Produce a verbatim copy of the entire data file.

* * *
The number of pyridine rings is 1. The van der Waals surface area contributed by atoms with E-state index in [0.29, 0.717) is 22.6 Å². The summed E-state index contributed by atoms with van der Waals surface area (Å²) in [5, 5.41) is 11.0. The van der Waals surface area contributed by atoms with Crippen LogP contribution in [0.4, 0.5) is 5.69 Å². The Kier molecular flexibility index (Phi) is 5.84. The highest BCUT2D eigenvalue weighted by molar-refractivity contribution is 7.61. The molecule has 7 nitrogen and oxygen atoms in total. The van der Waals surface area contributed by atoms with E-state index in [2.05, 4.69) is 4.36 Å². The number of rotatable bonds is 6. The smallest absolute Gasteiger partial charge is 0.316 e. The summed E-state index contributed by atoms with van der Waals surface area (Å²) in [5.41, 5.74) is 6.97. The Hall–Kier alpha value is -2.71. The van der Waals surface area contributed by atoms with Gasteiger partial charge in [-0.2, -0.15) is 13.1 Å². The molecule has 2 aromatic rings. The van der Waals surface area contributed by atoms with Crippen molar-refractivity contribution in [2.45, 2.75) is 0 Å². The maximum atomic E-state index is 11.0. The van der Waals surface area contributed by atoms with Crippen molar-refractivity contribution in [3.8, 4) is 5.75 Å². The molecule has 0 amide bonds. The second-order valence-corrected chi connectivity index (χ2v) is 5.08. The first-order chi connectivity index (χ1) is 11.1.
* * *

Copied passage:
The number of pyridine rings is 1. The van der Waals surface area contributed by atoms with E-state index in [0.29, 0.717) is 22.6 Å². The summed E-state index contributed by atoms with van der Waals surface area (Å²) in [5, 5.41) is 11.0. The van der Waals surface area contributed by atoms with Crippen LogP contribution in [0.4, 0.5) is 5.69 Å². The Kier molecular flexibility index (Phi) is 5.84. The highest BCUT2D eigenvalue weighted by molar-refractivity contribution is 7.61. The molecule has 7 nitrogen and oxygen atoms in total. The van der Waals surface area contributed by atoms with E-state index in [2.05, 4.69) is 4.36 Å². The number of rotatable bonds is 6. The smallest absolute Gasteiger partial charge is 0.316 e. The summed E-state index contributed by atoms with van der Waals surface area (Å²) in [5.41, 5.74) is 6.97. The Hall–Kier alpha value is -2.71. The van der Waals surface area contributed by atoms with Gasteiger partial charge in [-0.2, -0.15) is 13.1 Å². The molecule has 2 aromatic rings. The van der Waals surface area contributed by atoms with Crippen molar-refractivity contribution in [2.45, 2.75) is 0 Å². The maximum atomic E-state index is 11.0. The van der Waals surface area contributed by atoms with Crippen molar-refractivity contribution in [3.8, 4) is 5.75 Å². The molecule has 0 amide bonds. The second-order valence-corrected chi connectivity index (χ2v) is 5.08. The first-order chi connectivity index (χ1) is 11.1.